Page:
One of the first things we say to them is: 'The majority of you won't be professional footballers'. We are very honest.
Scott Sellars, Wolves' Head of Academy
'Waiting for the text'
Perry has been joined at the side of the U23s pitch, where we are chatting to Dion Sanderson, another who gained valuable experience in China. The young players are not told in advance whether or not they will be required by Nuno to train with the first team, and it is something Sanderson believes helps the youngsters perform at their peak.
"As soon as I get into training, I want to find out if I'm in the first-team squad or not," he explains. "You're in the gym waiting for the text to say you've been chosen, and you've got to have the mentality where you are ready to train with them if you're called up.
"And when we get into training, whether I'm playing at right wing-back or at centre-back, I know my role because that's how we train with the U23s. It's nothing new when we come down to train with the firsts and it helps us not to look out of place. And Nuno helps all the youngsters in the sessions too, talking and giving us advice."
The Wolves head coach raised a few eyebrows when he declared after defeat at Everton earlier this month that he had a squad of 60 players to chose from. He was making the point that the club's academy players have a valuable role to play in a season where resources will be stretched from competing in Europe alongside the Premier League.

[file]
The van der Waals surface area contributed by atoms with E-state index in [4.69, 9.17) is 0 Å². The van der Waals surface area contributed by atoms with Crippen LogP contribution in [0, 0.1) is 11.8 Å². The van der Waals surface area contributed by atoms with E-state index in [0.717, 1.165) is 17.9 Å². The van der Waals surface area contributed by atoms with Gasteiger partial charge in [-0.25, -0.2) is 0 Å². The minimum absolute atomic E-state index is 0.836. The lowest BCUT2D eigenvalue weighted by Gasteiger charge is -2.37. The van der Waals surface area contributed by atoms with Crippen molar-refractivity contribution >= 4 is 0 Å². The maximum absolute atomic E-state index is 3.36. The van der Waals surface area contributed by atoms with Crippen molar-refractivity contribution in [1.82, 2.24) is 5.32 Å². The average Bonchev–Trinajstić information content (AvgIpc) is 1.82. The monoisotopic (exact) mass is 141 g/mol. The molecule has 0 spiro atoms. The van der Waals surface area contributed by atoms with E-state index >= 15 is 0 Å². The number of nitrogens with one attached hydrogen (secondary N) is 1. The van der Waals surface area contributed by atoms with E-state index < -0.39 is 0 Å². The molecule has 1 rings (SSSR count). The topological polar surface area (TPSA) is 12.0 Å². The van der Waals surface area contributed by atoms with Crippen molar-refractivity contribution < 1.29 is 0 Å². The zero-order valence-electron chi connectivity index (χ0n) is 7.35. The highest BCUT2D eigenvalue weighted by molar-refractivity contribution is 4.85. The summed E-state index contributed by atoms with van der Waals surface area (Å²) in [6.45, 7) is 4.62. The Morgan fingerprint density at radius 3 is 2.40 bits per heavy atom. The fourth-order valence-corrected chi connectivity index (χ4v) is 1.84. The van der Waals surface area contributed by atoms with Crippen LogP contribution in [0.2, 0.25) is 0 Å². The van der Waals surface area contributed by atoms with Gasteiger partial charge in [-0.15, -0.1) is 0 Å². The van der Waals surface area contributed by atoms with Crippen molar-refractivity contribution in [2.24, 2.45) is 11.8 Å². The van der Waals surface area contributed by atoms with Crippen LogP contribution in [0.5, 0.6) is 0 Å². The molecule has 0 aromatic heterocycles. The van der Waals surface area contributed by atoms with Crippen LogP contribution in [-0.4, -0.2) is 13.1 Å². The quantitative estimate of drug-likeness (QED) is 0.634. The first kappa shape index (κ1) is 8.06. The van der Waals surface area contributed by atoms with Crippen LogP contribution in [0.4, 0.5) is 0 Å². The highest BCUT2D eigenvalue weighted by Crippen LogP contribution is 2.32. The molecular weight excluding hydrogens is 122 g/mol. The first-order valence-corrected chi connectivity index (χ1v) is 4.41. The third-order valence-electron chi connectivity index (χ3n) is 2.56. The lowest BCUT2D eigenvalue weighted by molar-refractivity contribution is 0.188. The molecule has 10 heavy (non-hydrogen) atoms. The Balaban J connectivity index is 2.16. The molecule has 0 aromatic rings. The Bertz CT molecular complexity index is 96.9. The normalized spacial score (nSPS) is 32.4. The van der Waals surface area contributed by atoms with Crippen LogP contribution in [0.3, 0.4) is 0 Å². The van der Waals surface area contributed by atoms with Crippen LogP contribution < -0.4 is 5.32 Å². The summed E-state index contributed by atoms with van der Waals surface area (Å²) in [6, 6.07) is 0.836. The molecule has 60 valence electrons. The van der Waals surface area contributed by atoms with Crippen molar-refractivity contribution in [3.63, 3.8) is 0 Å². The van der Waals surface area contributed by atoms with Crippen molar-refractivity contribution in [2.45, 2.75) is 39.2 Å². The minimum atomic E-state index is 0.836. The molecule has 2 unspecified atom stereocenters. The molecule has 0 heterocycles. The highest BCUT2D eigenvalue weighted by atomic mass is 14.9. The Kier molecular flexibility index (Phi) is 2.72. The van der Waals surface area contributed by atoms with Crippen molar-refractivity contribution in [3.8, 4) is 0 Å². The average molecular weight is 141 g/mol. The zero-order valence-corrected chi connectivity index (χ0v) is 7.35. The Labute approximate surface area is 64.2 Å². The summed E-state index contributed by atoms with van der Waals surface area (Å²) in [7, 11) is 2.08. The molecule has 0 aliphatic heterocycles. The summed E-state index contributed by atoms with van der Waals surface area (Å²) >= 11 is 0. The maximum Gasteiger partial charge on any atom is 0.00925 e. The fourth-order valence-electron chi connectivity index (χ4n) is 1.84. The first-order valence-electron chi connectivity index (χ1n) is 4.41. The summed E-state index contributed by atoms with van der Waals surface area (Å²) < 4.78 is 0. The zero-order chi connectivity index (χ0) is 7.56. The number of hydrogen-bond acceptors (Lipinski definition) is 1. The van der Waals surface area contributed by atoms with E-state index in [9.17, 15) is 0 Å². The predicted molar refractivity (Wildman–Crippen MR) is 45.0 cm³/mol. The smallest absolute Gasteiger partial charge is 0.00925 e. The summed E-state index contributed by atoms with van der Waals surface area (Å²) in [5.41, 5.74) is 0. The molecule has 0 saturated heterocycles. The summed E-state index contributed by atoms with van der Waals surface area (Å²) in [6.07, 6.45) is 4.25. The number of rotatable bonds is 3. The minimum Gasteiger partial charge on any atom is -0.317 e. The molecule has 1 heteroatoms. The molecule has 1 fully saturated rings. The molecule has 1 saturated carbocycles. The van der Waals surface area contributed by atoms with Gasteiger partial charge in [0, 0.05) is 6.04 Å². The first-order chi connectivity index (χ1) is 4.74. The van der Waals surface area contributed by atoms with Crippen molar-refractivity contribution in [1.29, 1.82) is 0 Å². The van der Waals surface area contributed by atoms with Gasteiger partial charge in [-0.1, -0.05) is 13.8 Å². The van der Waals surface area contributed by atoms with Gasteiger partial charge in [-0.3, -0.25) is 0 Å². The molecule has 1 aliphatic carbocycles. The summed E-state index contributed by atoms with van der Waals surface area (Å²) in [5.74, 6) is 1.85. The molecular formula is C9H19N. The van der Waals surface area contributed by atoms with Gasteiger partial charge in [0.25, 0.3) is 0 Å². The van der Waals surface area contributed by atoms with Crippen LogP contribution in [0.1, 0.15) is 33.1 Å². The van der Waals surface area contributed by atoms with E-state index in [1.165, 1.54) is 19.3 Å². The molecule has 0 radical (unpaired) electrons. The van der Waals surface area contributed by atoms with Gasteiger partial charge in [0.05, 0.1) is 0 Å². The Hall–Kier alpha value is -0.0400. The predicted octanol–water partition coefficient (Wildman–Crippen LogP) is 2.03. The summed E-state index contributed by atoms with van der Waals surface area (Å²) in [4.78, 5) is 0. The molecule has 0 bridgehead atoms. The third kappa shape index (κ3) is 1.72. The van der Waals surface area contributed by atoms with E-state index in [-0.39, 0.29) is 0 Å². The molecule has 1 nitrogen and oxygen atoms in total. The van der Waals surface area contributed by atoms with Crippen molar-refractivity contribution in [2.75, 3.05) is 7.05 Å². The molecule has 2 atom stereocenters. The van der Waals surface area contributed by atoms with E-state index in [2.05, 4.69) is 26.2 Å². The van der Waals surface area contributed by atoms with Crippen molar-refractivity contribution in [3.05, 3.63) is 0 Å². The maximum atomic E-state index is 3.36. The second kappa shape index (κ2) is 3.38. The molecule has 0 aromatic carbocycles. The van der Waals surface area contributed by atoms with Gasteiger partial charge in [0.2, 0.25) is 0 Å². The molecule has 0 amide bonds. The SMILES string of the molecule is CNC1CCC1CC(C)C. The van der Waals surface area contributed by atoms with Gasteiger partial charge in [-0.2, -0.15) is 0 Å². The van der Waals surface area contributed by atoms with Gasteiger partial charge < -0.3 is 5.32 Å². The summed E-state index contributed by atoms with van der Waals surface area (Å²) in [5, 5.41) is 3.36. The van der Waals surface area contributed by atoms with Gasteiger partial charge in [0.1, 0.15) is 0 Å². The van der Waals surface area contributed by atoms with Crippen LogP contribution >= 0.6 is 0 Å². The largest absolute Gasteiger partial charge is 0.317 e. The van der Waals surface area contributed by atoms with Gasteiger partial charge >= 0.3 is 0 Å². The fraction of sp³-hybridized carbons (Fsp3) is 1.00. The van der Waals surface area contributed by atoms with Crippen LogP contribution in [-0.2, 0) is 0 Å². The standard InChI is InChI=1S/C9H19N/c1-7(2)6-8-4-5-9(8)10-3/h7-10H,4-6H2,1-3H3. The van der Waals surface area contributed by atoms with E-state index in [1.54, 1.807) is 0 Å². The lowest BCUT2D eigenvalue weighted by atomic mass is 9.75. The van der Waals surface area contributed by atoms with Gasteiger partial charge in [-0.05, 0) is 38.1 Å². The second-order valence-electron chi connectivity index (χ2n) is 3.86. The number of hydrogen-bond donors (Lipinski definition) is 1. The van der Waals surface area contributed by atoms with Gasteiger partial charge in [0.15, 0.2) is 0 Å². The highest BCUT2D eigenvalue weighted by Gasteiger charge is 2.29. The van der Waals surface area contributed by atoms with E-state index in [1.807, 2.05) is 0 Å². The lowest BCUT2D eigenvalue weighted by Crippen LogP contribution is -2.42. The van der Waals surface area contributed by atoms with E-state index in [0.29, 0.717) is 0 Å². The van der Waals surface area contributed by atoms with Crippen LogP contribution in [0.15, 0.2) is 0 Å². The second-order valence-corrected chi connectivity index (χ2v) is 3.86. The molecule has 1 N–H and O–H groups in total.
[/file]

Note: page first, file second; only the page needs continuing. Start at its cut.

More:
"In my experience of football, I've never been at a football club before where the young players have the opportunity to train and work with the first team like this," Sellars continues. "It's up to them to recognise that, and some of the boys have really grasped that opportunity. There is nothing better for a player to come into his job and think, 'I've got a chance to progress here'.
"Nuno wants hungry players and he sees the young players as part of an environment where people can be really challenged. I have massive respect for Nuno, for putting the youngsters on against a team like Manchester City in the Asia Trophy."
'We help them to become better people'
Sellars is pragmatic enough to know that the vast majority of those who come under his wing from an early age will not stay in the game, but he is determined to create an environment where even those who drop out will have developed in life.
"We had inductions last week, and one of the first things we say to them is: 'The majority of you won't be professional footballers'. We are very honest from the start about that, but we also believe the experience of being here is fantastic, with the matches they play and the tournaments they go to. Also, the experience of playing team sport and learning as a team will hopefully, whether they have success or failure, help them to become better people."